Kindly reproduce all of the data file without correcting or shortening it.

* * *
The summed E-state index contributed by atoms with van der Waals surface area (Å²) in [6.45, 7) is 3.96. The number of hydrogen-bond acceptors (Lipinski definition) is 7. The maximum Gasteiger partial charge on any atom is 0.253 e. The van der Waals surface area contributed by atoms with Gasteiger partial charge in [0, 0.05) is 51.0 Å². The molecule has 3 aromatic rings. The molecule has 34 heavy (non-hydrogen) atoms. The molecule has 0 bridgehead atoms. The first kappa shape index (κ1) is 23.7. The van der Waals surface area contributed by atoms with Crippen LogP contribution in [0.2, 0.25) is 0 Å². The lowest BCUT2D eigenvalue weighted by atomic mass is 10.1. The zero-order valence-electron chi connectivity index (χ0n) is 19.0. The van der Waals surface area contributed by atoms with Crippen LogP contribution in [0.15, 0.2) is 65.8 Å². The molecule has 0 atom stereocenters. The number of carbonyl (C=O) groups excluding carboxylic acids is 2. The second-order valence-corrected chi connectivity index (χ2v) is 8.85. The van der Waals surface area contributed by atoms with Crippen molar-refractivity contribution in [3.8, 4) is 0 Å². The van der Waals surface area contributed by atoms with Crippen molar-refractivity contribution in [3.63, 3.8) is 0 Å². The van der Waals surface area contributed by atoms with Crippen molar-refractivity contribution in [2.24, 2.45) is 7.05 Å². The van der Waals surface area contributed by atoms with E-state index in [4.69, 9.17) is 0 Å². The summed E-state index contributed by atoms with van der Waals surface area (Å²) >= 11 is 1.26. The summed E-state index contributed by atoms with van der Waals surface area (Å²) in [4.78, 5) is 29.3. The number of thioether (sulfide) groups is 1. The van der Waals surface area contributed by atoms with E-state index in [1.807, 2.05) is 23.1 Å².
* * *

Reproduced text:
The summed E-state index contributed by atoms with van der Waals surface area (Å²) in [6.45, 7) is 3.96. The number of hydrogen-bond acceptors (Lipinski definition) is 7. The maximum Gasteiger partial charge on any atom is 0.253 e. The van der Waals surface area contributed by atoms with Gasteiger partial charge in [0, 0.05) is 51.0 Å². The molecule has 3 aromatic rings. The molecule has 34 heavy (non-hydrogen) atoms. The molecule has 0 bridgehead atoms. The first kappa shape index (κ1) is 23.7. The van der Waals surface area contributed by atoms with Crippen LogP contribution in [0.2, 0.25) is 0 Å². The lowest BCUT2D eigenvalue weighted by atomic mass is 10.1. The zero-order valence-electron chi connectivity index (χ0n) is 19.0. The van der Waals surface area contributed by atoms with Crippen LogP contribution in [0.15, 0.2) is 65.8 Å². The molecule has 0 atom stereocenters. The number of carbonyl (C=O) groups excluding carboxylic acids is 2. The second-order valence-corrected chi connectivity index (χ2v) is 8.85. The van der Waals surface area contributed by atoms with Crippen molar-refractivity contribution in [3.8, 4) is 0 Å². The van der Waals surface area contributed by atoms with Crippen molar-refractivity contribution in [3.63, 3.8) is 0 Å². The van der Waals surface area contributed by atoms with Crippen molar-refractivity contribution in [2.24, 2.45) is 7.05 Å². The van der Waals surface area contributed by atoms with E-state index in [4.69, 9.17) is 0 Å². The summed E-state index contributed by atoms with van der Waals surface area (Å²) >= 11 is 1.26. The summed E-state index contributed by atoms with van der Waals surface area (Å²) in [4.78, 5) is 29.3. The number of thioether (sulfide) groups is 1. The van der Waals surface area contributed by atoms with E-state index in [1.807, 2.05) is 23.1 Å².